Belfast Telegraph

Thursday 28 August 2014

Sudan apostasy case: Meriam Ibrahim must be released

Meriam Ibrahim
Meriam Ibrahim
Patrick Corrigan, Amnesty International
Patrick Corrigan, Amnesty International

The case of 27-year-old Meriam Ibrahim has touched the world.

Meriam was eight months pregnant when she appeared before a court in Khartoum, Sudan's capital, last month on charges of apostasy and adultery.

When she refused to renounce her Christian faith, judges sentenced Meriam to death by hanging and to 100 lashes for being married to a Christian man.

Almost a million people have now backed Amnesty International's campaign to have her freed.

It's clear that international pressure on the Sudanese Government is working.

The authorities in Khartoum are rattled. So much so that an official from Sudan's foreign ministry told the BBC that Sudan plans to release Meriam.

This would be incredible news if it were true, but, sadly, that now seems unlikely.

We agree with Meriam's lawyer, Elshareef Ali Mohammed, who has told us: "We will not believe that she is being freed until she walks out of the prison.

"If (Sudan's authorities) were to release her, the announcement would come from the appeal court, not from the Ministry of Foreign Affairs."

The simple fact is Meriam has committed no crime. She is a prisoner of conscience and should be released immediately.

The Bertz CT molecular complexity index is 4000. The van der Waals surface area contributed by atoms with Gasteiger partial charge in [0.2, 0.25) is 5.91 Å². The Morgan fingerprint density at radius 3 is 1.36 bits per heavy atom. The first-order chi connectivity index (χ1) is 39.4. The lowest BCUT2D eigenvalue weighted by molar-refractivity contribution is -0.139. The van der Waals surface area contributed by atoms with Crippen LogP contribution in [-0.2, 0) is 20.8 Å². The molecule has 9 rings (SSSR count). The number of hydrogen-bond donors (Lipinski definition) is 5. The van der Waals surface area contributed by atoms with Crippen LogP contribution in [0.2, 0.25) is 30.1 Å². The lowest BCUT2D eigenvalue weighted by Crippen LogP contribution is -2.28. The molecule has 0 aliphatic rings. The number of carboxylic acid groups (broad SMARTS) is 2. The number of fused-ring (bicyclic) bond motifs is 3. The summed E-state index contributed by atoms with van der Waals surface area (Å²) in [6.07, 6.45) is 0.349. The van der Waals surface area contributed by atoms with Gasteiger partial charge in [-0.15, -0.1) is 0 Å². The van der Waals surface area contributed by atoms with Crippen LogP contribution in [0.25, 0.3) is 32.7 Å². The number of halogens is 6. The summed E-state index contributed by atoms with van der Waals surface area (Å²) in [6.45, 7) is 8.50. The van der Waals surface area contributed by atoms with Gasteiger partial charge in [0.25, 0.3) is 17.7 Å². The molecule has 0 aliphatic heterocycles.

Meriam has been shackled by heavy chains around her ankles since her death sentence ruling. Her lawyers say she remained chained even while in labour. Last Tuesday Meriam gave birth to a baby girl, Maya, with her legs still shackled.

She remains jailed with her newborn baby and Martin, her 20-month-old son, in Omdurman Women's Prison in Khartoum. With Maya and Martin beside her, there are now three innocent people in Meriam's cell.

Amnesty will continue campaigning for Meriam Ibrahim's release until she is freed and her conviction overturned.

Sudan should also repeal inhumane laws that criminalise adultery and apostasy and abolish the death penalty and flogging.

Sign the petition at www.amnesty.org.uk

  • Patrick Corrigan is Northern Ireland programme director of Amnesty International

Muslims have been standing against apostasy laws for a century 

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